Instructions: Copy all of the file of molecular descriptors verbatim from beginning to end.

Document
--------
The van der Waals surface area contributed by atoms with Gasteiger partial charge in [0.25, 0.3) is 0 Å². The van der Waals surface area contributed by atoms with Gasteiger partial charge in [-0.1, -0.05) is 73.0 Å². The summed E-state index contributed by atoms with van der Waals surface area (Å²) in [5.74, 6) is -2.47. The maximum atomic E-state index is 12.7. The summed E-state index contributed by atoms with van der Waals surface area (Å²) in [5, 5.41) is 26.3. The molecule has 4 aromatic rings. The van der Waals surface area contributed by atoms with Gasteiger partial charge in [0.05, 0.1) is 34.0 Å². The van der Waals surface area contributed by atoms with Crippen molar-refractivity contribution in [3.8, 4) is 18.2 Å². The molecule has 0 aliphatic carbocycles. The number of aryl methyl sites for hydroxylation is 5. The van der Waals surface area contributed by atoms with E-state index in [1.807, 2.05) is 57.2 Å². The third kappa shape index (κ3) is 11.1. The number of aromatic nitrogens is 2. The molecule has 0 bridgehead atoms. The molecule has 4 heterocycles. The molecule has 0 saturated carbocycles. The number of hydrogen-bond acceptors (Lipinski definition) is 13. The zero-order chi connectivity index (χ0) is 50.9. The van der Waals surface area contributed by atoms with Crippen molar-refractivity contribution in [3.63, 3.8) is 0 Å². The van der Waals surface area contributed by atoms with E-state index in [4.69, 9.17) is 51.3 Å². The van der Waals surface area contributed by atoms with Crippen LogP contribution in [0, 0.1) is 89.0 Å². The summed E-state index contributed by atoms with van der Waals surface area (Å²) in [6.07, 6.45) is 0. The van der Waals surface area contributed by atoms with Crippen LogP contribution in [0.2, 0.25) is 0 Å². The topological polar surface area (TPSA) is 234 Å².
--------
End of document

The van der Waals surface area contributed by atoms with Gasteiger partial charge in [0.25, 0.3) is 0 Å². The van der Waals surface area contributed by atoms with Gasteiger partial charge in [-0.1, -0.05) is 73.0 Å². The summed E-state index contributed by atoms with van der Waals surface area (Å²) in [5.74, 6) is -2.47. The maximum atomic E-state index is 12.7. The summed E-state index contributed by atoms with van der Waals surface area (Å²) in [5, 5.41) is 26.3. The molecule has 4 aromatic rings. The van der Waals surface area contributed by atoms with Gasteiger partial charge in [0.05, 0.1) is 34.0 Å². The van der Waals surface area contributed by atoms with Crippen molar-refractivity contribution in [3.8, 4) is 18.2 Å². The molecule has 0 aliphatic carbocycles. The number of aryl methyl sites for hydroxylation is 5. The van der Waals surface area contributed by atoms with E-state index in [1.807, 2.05) is 57.2 Å². The third kappa shape index (κ3) is 11.1. The number of aromatic nitrogens is 2. The molecule has 0 bridgehead atoms. The molecule has 4 heterocycles. The molecule has 0 saturated carbocycles. The number of hydrogen-bond acceptors (Lipinski definition) is 13. The zero-order chi connectivity index (χ0) is 50.9. The van der Waals surface area contributed by atoms with Crippen molar-refractivity contribution in [3.63, 3.8) is 0 Å². The van der Waals surface area contributed by atoms with E-state index in [4.69, 9.17) is 51.3 Å². The van der Waals surface area contributed by atoms with Crippen LogP contribution in [0, 0.1) is 89.0 Å². The summed E-state index contributed by atoms with van der Waals surface area (Å²) in [6.07, 6.45) is 0. The van der Waals surface area contributed by atoms with Crippen LogP contribution in [0.2, 0.25) is 0 Å². The topological polar surface area (TPSA) is 234 Å².